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Shodan makes us all more secure

Shodan is a search engine for computers. It allows to search for hosts on the Internet not by the text they serve but by their technical properties as they reflect in responses to queries. The crawler Shodan uses to build its index does not read text that websites emit when visited, but instead it reads the information that the machine provides when probed.

Like most other technologies, this is another dual-use technology. It has both legitimate and malicious uses. The tool can be used for research, but it can be, and indeed has been, used for vicious purposes. Shodan will readily map and report Internet-accessible web-cams, traffic lights, and other IoT devices, including those with lax protection, such as those using default passwords or no passwords for log-in.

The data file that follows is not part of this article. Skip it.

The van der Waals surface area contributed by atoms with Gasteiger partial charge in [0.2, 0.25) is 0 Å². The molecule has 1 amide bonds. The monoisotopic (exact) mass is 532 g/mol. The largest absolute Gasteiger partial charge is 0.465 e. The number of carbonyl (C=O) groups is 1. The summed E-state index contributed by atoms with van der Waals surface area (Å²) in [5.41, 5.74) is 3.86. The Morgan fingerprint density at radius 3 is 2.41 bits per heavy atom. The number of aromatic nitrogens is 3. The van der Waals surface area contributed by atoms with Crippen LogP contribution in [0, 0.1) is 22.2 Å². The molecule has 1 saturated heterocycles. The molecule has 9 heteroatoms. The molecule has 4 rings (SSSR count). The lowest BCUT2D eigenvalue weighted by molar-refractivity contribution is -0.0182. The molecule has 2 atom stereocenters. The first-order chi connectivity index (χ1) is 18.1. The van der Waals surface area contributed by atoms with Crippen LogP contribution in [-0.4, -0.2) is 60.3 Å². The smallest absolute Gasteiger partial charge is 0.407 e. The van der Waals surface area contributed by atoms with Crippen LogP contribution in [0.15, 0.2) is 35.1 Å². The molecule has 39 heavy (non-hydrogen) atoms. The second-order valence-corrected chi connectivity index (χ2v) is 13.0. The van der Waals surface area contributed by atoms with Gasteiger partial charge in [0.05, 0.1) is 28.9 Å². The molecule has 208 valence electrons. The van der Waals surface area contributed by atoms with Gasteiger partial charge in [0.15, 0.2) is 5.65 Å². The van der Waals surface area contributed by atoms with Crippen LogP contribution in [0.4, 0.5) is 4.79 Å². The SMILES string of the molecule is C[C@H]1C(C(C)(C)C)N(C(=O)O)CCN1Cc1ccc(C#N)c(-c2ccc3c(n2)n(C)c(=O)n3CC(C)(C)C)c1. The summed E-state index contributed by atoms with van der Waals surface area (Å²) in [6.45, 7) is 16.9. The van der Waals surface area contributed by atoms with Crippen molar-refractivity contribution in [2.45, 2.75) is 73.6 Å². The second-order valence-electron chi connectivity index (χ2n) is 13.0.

So is Shodan bad? Not at all. Those are exactly the forces that make us all more secure.

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A gift from Snowden to the European economy

The revelations made by Edward Snowden did not show us anything that we never thought possible. It did reveal, however, that many of the things that were possible in theory found their way to reality. Those revelations also gave opportunity for many of the chronic paranoids and conspiracy-theorists to say “I told you". Fact is, digital life causes us to rely on more and more service providers, in the shape of government agencies and private organizations, and those providers were now caught violating our trust. When we buy products and services, we trust their provider to follow the norms we believe it follows. When such trust breaks, we need to think what next. In my opinion, this situation forms an opportunity for Europe to catch up.

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